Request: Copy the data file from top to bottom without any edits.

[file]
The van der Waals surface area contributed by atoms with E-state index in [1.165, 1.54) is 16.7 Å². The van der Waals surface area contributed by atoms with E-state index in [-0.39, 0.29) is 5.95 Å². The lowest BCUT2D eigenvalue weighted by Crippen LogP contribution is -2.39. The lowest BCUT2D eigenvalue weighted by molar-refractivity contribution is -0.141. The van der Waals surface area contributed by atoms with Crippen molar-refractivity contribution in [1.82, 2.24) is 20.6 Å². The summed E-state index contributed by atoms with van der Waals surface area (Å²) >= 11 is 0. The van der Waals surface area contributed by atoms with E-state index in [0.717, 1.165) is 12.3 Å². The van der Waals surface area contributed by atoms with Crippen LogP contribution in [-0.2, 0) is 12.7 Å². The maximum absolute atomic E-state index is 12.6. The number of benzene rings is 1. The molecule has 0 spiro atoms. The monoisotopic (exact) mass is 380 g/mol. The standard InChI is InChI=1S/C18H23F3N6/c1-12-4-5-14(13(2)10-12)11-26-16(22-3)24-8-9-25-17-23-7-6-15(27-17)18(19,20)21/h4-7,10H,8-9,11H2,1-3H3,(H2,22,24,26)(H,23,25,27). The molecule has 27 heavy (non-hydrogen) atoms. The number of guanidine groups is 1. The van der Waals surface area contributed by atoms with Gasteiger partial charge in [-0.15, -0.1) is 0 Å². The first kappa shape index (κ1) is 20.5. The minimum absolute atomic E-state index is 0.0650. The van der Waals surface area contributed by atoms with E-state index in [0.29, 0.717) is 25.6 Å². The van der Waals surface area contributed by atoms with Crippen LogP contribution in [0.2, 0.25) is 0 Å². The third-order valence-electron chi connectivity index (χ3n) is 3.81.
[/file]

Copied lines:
The van der Waals surface area contributed by atoms with E-state index in [1.165, 1.54) is 16.7 Å². The van der Waals surface area contributed by atoms with E-state index in [-0.39, 0.29) is 5.95 Å². The lowest BCUT2D eigenvalue weighted by Crippen LogP contribution is -2.39. The lowest BCUT2D eigenvalue weighted by molar-refractivity contribution is -0.141. The van der Waals surface area contributed by atoms with Crippen molar-refractivity contribution in [1.82, 2.24) is 20.6 Å². The summed E-state index contributed by atoms with van der Waals surface area (Å²) >= 11 is 0. The van der Waals surface area contributed by atoms with E-state index in [0.717, 1.165) is 12.3 Å². The van der Waals surface area contributed by atoms with Crippen LogP contribution in [-0.2, 0) is 12.7 Å². The maximum absolute atomic E-state index is 12.6. The number of benzene rings is 1. The molecule has 0 spiro atoms. The monoisotopic (exact) mass is 380 g/mol. The standard InChI is InChI=1S/C18H23F3N6/c1-12-4-5-14(13(2)10-12)11-26-16(22-3)24-8-9-25-17-23-7-6-15(27-17)18(19,20)21/h4-7,10H,8-9,11H2,1-3H3,(H2,22,24,26)(H,23,25,27). The molecule has 27 heavy (non-hydrogen) atoms. The number of guanidine groups is 1. The van der Waals surface area contributed by atoms with Gasteiger partial charge in [-0.15, -0.1) is 0 Å². The first kappa shape index (κ1) is 20.5. The minimum absolute atomic E-state index is 0.0650. The van der Waals surface area contributed by atoms with E-state index in [0.29, 0.717) is 25.6 Å². The van der Waals surface area contributed by atoms with Crippen LogP contribution in [0.2, 0.25) is 0 Å². The third-order valence-electron chi connectivity index (χ3n) is 3.81.